Anafiotika is a picturesque, small neighborhood located in Athens, forming part of the historic Plaka district. It is situated on the northeastern side of the Acropolis hill. Despite its beauty, the charming neighborhood of Anafiotika is often overlooked by both visitors to Athens and even some Athenians themselves.
The first houses in Anafiotika were constructed during the reign of Otto of Greece, when workers from the island of Anafi migrated to Athens to work as construction laborers in the renovation of King Othon’s Palace.
Over time, workers from other Cycladic islands also arrived, contributing their skills as carpenters, stonemasons, and marble workers during various phases of reconstruction in Athens, including the period following the end of King Otto’s reign.
In 1922, Greek refugees from Asia Minor settled in Anafiotika, thereby diversifying the population which had previously consisted solely of people from the Cycladic islands. In 1950, a section of the neighborhood was demolished for archaeological research, and by 1970, the government began purchasing houses in the area.
Presently, only 45 houses remain,, and the narrow streets, stretching from Stratonos to the Acropolis rock, still lack official names, being commonly referred to as “Anafiotika.”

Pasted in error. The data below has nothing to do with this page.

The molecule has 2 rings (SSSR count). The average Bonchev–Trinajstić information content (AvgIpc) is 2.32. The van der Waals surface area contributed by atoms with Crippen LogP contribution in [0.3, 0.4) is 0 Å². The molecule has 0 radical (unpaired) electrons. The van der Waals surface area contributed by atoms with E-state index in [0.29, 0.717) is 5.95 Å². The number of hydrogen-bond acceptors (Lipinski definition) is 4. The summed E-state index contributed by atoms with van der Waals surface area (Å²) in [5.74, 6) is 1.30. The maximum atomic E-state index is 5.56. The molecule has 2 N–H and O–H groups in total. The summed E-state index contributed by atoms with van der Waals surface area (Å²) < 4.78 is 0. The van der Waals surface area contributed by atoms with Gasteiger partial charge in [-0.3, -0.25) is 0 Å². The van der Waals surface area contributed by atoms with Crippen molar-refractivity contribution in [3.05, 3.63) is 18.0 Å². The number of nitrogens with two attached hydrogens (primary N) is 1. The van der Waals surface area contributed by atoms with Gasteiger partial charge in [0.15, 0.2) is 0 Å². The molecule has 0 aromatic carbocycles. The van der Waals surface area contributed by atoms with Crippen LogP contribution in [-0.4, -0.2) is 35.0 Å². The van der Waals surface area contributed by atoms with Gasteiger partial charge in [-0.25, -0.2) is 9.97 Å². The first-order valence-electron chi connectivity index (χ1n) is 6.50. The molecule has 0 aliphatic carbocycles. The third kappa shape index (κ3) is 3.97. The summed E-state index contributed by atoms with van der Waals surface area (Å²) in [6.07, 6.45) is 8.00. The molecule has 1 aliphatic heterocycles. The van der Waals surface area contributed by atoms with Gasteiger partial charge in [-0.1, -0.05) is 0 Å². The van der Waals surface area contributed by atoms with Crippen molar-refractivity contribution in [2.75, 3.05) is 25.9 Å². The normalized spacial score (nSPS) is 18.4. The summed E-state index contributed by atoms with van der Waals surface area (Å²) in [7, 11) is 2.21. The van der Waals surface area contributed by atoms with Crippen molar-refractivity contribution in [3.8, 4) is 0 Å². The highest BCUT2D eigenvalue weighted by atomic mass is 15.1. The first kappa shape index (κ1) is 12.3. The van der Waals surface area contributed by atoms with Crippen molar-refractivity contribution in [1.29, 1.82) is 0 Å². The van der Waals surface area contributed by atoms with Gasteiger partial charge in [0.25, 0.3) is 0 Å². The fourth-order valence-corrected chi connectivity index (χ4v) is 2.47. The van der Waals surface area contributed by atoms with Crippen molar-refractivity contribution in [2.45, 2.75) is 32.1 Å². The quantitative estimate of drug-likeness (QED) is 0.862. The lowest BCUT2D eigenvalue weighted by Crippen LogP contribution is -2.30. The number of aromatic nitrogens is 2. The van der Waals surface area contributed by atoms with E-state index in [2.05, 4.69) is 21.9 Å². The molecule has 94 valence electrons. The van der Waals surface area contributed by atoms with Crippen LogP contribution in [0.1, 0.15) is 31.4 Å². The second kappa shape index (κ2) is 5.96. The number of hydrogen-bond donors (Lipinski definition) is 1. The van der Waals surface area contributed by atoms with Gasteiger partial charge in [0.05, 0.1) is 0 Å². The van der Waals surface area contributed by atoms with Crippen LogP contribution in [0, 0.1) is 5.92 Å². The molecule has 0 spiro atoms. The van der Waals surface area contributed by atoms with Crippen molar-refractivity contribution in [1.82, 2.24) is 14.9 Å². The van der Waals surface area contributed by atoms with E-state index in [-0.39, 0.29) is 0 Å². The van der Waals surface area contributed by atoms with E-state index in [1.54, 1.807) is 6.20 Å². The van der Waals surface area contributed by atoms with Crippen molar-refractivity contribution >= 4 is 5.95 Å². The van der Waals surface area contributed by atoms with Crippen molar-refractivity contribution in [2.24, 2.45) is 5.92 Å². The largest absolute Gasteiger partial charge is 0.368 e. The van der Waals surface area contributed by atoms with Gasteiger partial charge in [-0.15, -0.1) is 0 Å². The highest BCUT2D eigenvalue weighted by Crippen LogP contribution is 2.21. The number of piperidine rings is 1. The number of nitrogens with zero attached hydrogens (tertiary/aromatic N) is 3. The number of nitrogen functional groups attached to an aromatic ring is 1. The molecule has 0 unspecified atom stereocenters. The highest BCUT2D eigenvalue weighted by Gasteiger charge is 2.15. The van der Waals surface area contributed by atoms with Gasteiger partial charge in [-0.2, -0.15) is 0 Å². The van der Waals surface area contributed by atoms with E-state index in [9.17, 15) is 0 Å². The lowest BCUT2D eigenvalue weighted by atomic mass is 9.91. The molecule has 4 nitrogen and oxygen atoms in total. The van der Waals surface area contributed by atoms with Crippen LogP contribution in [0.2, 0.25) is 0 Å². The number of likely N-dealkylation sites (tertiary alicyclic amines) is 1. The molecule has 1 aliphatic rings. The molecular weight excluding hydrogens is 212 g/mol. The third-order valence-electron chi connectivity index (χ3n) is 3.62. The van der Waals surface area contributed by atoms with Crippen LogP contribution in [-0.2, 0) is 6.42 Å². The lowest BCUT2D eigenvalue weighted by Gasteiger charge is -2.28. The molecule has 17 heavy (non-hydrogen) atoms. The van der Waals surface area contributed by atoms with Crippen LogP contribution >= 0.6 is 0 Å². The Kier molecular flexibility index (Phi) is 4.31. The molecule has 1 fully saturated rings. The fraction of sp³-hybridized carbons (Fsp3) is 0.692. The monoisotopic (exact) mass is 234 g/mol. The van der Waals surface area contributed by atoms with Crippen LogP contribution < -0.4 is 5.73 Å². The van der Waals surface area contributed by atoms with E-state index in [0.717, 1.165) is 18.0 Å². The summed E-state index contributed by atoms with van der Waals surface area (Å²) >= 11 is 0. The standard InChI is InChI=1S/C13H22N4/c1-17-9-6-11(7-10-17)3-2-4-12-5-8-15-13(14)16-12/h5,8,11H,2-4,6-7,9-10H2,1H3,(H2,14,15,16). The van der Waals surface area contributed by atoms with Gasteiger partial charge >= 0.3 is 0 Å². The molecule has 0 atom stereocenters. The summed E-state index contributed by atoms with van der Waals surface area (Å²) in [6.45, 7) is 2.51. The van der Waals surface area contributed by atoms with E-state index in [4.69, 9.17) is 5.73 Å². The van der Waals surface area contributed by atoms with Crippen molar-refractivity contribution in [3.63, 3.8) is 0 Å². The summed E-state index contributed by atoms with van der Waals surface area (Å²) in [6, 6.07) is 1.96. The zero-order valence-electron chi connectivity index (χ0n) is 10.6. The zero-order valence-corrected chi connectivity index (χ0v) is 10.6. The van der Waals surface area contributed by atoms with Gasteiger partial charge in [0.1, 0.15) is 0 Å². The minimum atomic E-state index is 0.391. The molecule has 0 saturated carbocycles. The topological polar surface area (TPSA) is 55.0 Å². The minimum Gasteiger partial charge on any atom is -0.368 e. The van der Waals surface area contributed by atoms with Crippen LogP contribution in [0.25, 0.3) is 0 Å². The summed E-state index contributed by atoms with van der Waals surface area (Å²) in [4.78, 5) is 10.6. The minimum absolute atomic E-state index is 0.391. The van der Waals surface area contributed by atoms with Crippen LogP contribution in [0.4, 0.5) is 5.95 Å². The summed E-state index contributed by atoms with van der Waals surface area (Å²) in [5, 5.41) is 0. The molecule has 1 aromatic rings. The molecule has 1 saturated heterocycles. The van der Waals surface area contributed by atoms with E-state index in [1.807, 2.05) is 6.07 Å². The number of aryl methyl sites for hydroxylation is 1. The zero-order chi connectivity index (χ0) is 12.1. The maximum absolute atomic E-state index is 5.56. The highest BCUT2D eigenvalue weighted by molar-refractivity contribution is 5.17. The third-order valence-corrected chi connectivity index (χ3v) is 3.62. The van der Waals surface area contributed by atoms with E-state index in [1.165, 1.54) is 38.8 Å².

The neighborhood’s architectural style adheres to the typical Cycladic aesthetics, evoking the ambiance of the Greek islands within the heart of the city.
Its houses are characterized by small, mostly cubic structures, and the winding streets often lead to staircases or dead ends that open up to terraces, providing visitors with opportunities to sit and enjoy the city’s nighttime panorama.
Anafiotika has become a beloved destination for leisurely walks in Athens, attracting numerous visitors. In this area, one can discover a handful of cafes and restaurants offering a warm and traditional atmosphere.
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